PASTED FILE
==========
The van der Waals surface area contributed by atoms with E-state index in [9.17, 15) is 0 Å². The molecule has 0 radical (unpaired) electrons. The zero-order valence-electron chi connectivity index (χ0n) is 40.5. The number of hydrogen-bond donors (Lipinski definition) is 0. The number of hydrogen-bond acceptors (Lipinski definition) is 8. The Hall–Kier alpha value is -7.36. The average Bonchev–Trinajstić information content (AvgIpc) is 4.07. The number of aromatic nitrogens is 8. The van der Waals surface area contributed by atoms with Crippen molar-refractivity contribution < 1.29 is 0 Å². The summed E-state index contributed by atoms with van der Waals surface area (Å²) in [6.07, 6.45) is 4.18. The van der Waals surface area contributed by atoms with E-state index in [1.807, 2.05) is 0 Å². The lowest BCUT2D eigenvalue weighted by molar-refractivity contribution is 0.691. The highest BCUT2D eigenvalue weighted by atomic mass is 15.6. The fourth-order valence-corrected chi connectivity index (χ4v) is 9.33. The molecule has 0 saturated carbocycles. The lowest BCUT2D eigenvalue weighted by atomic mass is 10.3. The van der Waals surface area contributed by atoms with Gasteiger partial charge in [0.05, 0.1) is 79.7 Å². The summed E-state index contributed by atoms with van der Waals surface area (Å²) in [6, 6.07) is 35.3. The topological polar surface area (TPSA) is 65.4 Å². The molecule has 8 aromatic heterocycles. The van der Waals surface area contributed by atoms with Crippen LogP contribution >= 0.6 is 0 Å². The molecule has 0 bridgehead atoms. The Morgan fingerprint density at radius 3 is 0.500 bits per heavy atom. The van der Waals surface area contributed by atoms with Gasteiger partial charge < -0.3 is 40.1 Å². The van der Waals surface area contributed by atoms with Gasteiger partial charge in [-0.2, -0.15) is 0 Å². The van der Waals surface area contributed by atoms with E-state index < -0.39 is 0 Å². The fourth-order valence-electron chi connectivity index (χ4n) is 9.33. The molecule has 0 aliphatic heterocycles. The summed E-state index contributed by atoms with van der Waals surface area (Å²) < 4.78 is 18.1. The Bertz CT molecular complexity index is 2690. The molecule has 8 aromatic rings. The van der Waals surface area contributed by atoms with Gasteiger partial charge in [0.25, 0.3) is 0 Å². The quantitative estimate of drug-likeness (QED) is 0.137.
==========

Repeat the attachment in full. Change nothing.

The van der Waals surface area contributed by atoms with E-state index in [9.17, 15) is 0 Å². The molecule has 0 radical (unpaired) electrons. The zero-order valence-electron chi connectivity index (χ0n) is 40.5. The number of hydrogen-bond donors (Lipinski definition) is 0. The number of hydrogen-bond acceptors (Lipinski definition) is 8. The Hall–Kier alpha value is -7.36. The average Bonchev–Trinajstić information content (AvgIpc) is 4.07. The number of aromatic nitrogens is 8. The van der Waals surface area contributed by atoms with Crippen molar-refractivity contribution < 1.29 is 0 Å². The summed E-state index contributed by atoms with van der Waals surface area (Å²) in [6.07, 6.45) is 4.18. The van der Waals surface area contributed by atoms with E-state index in [1.807, 2.05) is 0 Å². The lowest BCUT2D eigenvalue weighted by molar-refractivity contribution is 0.691. The highest BCUT2D eigenvalue weighted by atomic mass is 15.6. The fourth-order valence-corrected chi connectivity index (χ4v) is 9.33. The molecule has 0 saturated carbocycles. The lowest BCUT2D eigenvalue weighted by atomic mass is 10.3. The van der Waals surface area contributed by atoms with Gasteiger partial charge in [0.05, 0.1) is 79.7 Å². The summed E-state index contributed by atoms with van der Waals surface area (Å²) in [6, 6.07) is 35.3. The topological polar surface area (TPSA) is 65.4 Å². The molecule has 8 aromatic heterocycles. The van der Waals surface area contributed by atoms with Crippen LogP contribution >= 0.6 is 0 Å². The molecule has 0 bridgehead atoms. The Morgan fingerprint density at radius 3 is 0.500 bits per heavy atom. The van der Waals surface area contributed by atoms with Gasteiger partial charge < -0.3 is 40.1 Å². The van der Waals surface area contributed by atoms with Gasteiger partial charge in [-0.2, -0.15) is 0 Å². The van der Waals surface area contributed by atoms with E-state index < -0.39 is 0 Å². The fourth-order valence-electron chi connectivity index (χ4n) is 9.33. The molecule has 0 aliphatic heterocycles. The summed E-state index contributed by atoms with van der Waals surface area (Å²) < 4.78 is 18.1. The Bertz CT molecular complexity index is 2690. The molecule has 8 aromatic rings. The van der Waals surface area contributed by atoms with Gasteiger partial charge in [0.25, 0.3) is 0 Å². The quantitative estimate of drug-likeness (QED) is 0.137.